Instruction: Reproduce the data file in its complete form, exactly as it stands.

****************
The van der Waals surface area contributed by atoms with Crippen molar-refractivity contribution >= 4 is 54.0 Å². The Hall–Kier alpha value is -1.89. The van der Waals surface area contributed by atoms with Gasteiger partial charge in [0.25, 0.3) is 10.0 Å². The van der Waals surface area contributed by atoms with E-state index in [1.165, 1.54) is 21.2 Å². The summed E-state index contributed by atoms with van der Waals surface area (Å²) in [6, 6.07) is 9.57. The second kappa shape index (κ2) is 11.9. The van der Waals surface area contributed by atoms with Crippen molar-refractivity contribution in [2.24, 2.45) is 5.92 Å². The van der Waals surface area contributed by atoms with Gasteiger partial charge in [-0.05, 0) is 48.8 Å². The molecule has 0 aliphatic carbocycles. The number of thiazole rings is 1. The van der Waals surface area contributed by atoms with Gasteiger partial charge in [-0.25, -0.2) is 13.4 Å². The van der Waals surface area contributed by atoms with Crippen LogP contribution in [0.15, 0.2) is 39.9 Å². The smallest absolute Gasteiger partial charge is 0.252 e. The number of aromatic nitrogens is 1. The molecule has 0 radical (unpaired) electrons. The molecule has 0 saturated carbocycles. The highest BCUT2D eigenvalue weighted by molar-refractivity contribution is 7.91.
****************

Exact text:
The van der Waals surface area contributed by atoms with Crippen molar-refractivity contribution >= 4 is 54.0 Å². The Hall–Kier alpha value is -1.89. The van der Waals surface area contributed by atoms with Gasteiger partial charge in [0.25, 0.3) is 10.0 Å². The van der Waals surface area contributed by atoms with E-state index in [1.165, 1.54) is 21.2 Å². The summed E-state index contributed by atoms with van der Waals surface area (Å²) in [6, 6.07) is 9.57. The second kappa shape index (κ2) is 11.9. The van der Waals surface area contributed by atoms with Crippen molar-refractivity contribution in [2.24, 2.45) is 5.92 Å². The van der Waals surface area contributed by atoms with Gasteiger partial charge in [-0.05, 0) is 48.8 Å². The molecule has 0 aliphatic carbocycles. The number of thiazole rings is 1. The van der Waals surface area contributed by atoms with Gasteiger partial charge in [-0.25, -0.2) is 13.4 Å². The van der Waals surface area contributed by atoms with Crippen LogP contribution in [0.15, 0.2) is 39.9 Å². The smallest absolute Gasteiger partial charge is 0.252 e. The number of aromatic nitrogens is 1. The molecule has 0 radical (unpaired) electrons. The molecule has 0 saturated carbocycles. The highest BCUT2D eigenvalue weighted by molar-refractivity contribution is 7.91.